“Think nothing splendid,” an old Japanese proverb asserts, “until you have seen Nikko.” Located in the mountains north of Tokyo, Nikko is the site of the Tosho-gu, the tomb of Ieyasu Tokugawa, the first shogun of the Edo period. His military victory in 1600 left him the undisputed ruler of the country and founder of the Tokugawa Shogunate that would last for 268 years. Ieyasu’s tomb at Nikko is one of the architectural marvels of Japan. The complex is comprised of fifteen buildings and six formal gates that took twenty years to construct.
Pressing Print: Universal Limited Art Editions 2000-2010
Pressing Print chronicles the recent decade of artwork published by the renowned American printmaking workshops, Universal Limited Art Editions. The exhibition brings together new print works made by the vanguards of 20th century American Art with the emerging artists recently selected to collaborate at Universal. The selections illustrate the impact that artists like Jasper Johns, Robert Rauschenberg, Helen Frankenthaler and Kiki Smith have had on contemporary art, evident through the work of artists Jason Middelbrook, Amy Cutler and Jane Hammond.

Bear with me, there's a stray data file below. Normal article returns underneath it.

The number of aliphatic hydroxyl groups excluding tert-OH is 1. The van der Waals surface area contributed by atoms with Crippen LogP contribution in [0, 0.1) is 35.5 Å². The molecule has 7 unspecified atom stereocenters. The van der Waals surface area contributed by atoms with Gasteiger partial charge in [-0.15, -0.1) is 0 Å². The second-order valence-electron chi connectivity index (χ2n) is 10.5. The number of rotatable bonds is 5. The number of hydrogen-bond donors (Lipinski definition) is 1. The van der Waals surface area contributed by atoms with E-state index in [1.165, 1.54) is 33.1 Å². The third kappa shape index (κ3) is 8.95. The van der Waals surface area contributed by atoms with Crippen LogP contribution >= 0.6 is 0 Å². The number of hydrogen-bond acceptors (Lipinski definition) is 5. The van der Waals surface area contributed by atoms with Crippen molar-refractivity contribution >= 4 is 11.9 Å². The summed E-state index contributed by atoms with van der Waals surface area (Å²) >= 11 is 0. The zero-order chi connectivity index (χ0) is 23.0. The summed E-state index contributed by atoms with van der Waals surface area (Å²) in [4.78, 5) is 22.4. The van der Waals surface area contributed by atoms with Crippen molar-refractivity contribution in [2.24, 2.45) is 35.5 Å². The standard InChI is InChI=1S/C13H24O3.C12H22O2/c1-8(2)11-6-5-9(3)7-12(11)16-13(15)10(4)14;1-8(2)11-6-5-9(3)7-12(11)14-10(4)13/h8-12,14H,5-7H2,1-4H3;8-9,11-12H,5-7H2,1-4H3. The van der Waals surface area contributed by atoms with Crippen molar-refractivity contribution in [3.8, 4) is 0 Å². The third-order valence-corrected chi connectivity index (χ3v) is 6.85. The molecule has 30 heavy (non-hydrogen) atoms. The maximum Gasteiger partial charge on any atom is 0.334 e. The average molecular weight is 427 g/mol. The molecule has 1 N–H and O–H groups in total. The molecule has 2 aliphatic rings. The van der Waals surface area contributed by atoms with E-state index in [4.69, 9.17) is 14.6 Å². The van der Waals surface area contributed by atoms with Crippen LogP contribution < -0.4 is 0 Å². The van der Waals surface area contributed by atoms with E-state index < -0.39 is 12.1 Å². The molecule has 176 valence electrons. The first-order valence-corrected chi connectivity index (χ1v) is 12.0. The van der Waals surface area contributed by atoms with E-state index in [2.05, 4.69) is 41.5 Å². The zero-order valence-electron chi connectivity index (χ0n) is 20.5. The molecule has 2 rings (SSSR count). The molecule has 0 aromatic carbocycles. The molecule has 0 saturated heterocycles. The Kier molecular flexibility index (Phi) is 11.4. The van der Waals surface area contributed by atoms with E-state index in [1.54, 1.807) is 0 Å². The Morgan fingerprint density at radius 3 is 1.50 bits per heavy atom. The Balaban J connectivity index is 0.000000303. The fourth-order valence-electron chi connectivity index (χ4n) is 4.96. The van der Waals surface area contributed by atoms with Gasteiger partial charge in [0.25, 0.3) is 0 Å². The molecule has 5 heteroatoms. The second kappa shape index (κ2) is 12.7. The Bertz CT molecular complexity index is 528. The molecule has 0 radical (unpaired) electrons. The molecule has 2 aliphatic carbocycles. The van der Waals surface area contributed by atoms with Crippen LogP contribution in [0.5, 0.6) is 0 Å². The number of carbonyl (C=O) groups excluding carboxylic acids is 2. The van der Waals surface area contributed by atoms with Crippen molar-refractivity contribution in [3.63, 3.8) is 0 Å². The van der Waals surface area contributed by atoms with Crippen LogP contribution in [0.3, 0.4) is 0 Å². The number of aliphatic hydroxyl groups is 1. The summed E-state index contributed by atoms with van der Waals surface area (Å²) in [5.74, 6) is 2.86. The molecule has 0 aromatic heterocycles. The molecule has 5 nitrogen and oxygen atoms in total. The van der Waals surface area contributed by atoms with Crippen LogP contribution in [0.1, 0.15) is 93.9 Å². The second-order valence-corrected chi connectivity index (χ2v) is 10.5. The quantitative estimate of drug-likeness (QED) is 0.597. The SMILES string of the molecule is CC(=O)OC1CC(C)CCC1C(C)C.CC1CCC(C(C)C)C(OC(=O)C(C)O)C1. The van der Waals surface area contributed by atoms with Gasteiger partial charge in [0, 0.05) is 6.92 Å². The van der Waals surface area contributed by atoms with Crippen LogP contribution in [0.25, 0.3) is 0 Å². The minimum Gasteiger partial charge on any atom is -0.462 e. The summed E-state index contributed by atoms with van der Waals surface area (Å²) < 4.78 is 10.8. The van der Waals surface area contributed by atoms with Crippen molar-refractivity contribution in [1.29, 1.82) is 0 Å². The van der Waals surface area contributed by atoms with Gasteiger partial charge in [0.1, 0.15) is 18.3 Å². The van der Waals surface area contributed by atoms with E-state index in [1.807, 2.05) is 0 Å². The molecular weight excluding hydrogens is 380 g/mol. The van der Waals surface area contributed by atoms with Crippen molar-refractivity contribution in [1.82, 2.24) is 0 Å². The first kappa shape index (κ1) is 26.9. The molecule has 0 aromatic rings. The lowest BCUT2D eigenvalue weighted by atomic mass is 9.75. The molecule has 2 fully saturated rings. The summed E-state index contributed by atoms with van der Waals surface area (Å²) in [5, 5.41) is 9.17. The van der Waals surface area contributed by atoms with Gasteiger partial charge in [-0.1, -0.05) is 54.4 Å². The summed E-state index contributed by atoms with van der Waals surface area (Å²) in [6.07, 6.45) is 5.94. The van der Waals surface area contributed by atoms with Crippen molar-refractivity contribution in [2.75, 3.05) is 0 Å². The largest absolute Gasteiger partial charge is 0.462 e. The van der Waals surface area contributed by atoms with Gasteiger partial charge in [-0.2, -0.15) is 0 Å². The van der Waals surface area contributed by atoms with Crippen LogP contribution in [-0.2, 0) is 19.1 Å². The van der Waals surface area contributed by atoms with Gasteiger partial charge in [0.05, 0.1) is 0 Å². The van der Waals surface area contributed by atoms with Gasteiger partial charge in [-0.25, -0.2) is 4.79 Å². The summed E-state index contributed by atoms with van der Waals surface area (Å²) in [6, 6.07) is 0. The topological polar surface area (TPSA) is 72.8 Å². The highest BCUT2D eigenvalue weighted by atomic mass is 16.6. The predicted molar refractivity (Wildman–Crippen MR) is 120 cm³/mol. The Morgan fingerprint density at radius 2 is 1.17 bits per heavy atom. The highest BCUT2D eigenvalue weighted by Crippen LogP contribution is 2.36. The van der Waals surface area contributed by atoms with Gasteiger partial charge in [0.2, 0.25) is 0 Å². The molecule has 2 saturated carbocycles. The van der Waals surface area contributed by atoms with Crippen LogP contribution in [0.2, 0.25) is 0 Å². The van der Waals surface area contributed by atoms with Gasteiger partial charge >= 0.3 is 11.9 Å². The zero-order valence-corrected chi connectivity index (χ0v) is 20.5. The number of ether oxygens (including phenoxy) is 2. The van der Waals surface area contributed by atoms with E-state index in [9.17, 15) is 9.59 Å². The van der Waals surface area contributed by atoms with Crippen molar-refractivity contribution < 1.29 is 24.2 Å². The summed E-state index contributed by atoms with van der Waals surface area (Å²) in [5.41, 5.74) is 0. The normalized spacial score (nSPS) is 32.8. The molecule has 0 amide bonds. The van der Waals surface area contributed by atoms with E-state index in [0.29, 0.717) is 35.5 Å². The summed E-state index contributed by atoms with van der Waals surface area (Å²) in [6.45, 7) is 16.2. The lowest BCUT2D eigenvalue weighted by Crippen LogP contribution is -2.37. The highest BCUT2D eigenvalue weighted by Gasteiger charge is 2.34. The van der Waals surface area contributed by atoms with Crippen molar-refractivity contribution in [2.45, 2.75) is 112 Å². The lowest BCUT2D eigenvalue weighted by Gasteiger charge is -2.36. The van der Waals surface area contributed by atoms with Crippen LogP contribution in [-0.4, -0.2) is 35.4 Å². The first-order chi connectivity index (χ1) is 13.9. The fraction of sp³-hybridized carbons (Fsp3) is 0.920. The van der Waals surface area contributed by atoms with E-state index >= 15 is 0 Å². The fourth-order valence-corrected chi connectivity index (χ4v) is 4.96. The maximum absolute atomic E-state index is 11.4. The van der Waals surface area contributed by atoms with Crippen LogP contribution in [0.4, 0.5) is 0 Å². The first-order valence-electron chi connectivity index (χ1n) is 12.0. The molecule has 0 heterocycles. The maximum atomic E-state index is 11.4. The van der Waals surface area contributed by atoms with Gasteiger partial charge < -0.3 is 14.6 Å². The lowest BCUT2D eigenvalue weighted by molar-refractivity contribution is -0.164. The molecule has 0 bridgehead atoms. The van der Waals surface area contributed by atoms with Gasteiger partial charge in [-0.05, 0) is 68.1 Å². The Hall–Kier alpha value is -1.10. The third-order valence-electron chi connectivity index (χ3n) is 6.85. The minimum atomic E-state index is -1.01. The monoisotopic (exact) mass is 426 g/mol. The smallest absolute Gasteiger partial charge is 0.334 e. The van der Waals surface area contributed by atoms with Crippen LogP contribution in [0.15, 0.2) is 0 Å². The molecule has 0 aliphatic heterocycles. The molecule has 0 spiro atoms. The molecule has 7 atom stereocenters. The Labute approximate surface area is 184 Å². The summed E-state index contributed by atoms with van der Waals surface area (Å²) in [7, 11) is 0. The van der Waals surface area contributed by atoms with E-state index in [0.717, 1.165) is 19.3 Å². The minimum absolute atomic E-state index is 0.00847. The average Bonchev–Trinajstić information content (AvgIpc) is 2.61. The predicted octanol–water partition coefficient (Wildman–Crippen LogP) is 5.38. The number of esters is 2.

The Prints of Seong Moy
This is a limited retrospective of Seong Moy's career as a printmaker. His early works- small but complicated woodcuts on soft luminous papers- were immediately accepted by artists, curators, and the purchasing public. A painterly quality, so important to his entire graphic output, is evident in much of this work. That this is seen in the color wood block prints is all the more special due to the great sophistication and skill required to achieve the effects.
Pulled, Pressed and Screened: Important American Prints
From the 1930s to the 1980s the printed image in American art went through profound changes. Beginning with the black and white lithographs that were popularized by the regionalists and urban realists, and continuing through the experimental intaglio prints of the 1940s and 1950s, the ‘Pop’ explosion of screenprints in the 1960s, and the precision of super realism in the 1970s, printmaking has captured the imagination of countless American artists. This exhibition of 50 American prints surveys the activities of artists who put designs on paper during this exciting period.